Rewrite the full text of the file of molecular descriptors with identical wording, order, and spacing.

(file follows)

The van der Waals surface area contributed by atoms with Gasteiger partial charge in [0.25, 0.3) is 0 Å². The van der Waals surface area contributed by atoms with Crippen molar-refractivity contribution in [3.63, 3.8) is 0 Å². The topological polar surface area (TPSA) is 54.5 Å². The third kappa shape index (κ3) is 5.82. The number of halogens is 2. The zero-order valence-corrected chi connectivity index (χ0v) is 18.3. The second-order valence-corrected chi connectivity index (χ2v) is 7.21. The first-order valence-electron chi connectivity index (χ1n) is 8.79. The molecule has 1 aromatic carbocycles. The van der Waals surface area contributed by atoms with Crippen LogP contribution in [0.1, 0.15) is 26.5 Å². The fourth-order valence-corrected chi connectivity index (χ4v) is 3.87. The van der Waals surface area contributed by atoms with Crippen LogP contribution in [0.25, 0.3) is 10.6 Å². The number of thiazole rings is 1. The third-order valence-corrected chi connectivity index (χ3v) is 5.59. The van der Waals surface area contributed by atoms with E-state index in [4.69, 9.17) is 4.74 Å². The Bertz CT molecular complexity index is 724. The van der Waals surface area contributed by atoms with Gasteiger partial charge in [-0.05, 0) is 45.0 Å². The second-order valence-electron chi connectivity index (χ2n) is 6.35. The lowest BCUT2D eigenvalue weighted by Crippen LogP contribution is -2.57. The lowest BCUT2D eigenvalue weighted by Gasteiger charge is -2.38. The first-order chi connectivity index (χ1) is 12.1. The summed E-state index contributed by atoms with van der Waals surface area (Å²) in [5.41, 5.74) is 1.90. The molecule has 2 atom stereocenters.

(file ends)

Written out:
The van der Waals surface area contributed by atoms with Gasteiger partial charge in [0.25, 0.3) is 0 Å². The van der Waals surface area contributed by atoms with Crippen molar-refractivity contribution in [3.63, 3.8) is 0 Å². The topological polar surface area (TPSA) is 54.5 Å². The third kappa shape index (κ3) is 5.82. The number of halogens is 2. The zero-order valence-corrected chi connectivity index (χ0v) is 18.3. The second-order valence-corrected chi connectivity index (χ2v) is 7.21. The first-order valence-electron chi connectivity index (χ1n) is 8.79. The molecule has 1 aromatic carbocycles. The van der Waals surface area contributed by atoms with Crippen LogP contribution in [0.1, 0.15) is 26.5 Å². The fourth-order valence-corrected chi connectivity index (χ4v) is 3.87. The van der Waals surface area contributed by atoms with Crippen LogP contribution in [0.25, 0.3) is 10.6 Å². The number of thiazole rings is 1. The third-order valence-corrected chi connectivity index (χ3v) is 5.59. The van der Waals surface area contributed by atoms with E-state index in [4.69, 9.17) is 4.74 Å². The Bertz CT molecular complexity index is 724. The van der Waals surface area contributed by atoms with Gasteiger partial charge in [-0.05, 0) is 45.0 Å². The second-order valence-electron chi connectivity index (χ2n) is 6.35. The lowest BCUT2D eigenvalue weighted by Crippen LogP contribution is -2.57. The lowest BCUT2D eigenvalue weighted by Gasteiger charge is -2.38. The first-order chi connectivity index (χ1) is 12.1. The summed E-state index contributed by atoms with van der Waals surface area (Å²) in [5.41, 5.74) is 1.90. The molecule has 2 atom stereocenters.